So you have been shopping for the vintage/antique/rare motorcycle of your dreams, and the hunt has been dragging on. Days turn into weeks, and weeks turn into months. Then it happens! You come across your dream bike on Craigslist, but the listing says that the engine has “no compression.” What does no compression really mean?
Maybe you have heard the term before, but don’t know exactly what it means. In particular, the question you are asking yourself, is whether it is still worth taking the plunge and buying the bike? Well, of course, provided the price is right and you understand what you are getting into (this is the bike of your dreams we are talking about!).
The bottom-line is that anytime you buy a non-running motorcycle, you should do a compression test before forking over (no pun intended) the cash. The seller might say it is a “simple electrical problem” or the “carburetor just needs to be cleaned.” The truth of the matter is if the bike is non-running, the problems (and associated cost to repair) could run a lot deeper.
When I bought “Cal,” he ran, but barely. He had a visibly leaking front head gasket (very common on old Shovelheads), so I already new the front cylinder compression was weak.
Anyways, let’s get back to the matter at hand of what does no compression really means for a motorcycle engine (and the costs associated with each of the possibilities).
Think of an engine like one of those bicycle tire hand pumps. As you pull up and down on the handle, air squirts out the nozzle end. This only works, however, if the plunger on the inside of the pump has a tight seal.
The same goes for a motorcycle engine. As the piston moves up and down and valves open and close, there needs to be a tight seal all around during combustion – otherwise, compression will read low. Therefore, you have probably guessed it, the most common culprits for low compression are the rings, valves (intake or exhaust), and head gaskets (like in Cal’s case). The head gasket is probably the easiest to deal with of the three, but all three generally aren’t so bad. They simply mean that the top-end has to come off and some relatively basic to moderate complexity engine work needs to be performed. The parts themselves are also relatively inexpensive, which is a huge plus.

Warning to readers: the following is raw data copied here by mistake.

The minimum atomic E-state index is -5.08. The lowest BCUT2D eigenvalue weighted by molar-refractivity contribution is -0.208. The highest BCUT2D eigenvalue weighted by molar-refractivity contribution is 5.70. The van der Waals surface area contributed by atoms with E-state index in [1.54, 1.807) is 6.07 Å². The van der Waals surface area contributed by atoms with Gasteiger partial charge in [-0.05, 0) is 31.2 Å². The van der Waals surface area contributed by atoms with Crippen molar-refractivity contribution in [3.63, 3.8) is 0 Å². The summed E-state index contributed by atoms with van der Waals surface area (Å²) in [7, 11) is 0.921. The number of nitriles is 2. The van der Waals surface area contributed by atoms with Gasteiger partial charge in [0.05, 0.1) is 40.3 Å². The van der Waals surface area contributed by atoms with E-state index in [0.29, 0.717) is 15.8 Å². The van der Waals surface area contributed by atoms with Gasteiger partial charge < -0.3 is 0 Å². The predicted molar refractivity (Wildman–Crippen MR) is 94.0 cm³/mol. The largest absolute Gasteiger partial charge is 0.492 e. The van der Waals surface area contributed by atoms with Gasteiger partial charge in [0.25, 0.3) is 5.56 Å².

The thing that worries me is that “no compression” is often used to generically refer to any engine with “low compression” and vice versa; and these two things are dramatically different from a cost standpoint.
As engine components wear out, you will experience low compression and have to perform the engine services described above (rings, valves, gaskets). Again, these are inexpensive parts that someone with time and a little patience can replace themselves.
However, “no compression” means there has been more of a catastrophic engine failure – broken camshaft, hole in a piston, broken piston connecting rod, dropped valve. These types of failures generally require a full engine overhaul, including pulling the engine from the frame and potentially separating the bottom end to retrieve fragments of parts.
This is the difference between approximately $1k and $4k if you are having a shop do the work for you; or the difference between an afternoon and an entire weekend if you are doing the work yourself.
So, what does no compression really mean? Well, first figure out if it is “no compression” or “low compression.”
Then, if it is no compression, make sure the price is right to warrant the extended time and effort it is going to take to give the engine a full overhaul. If I have learned anything from working on old bikes, it is that patience is a prized commodity.
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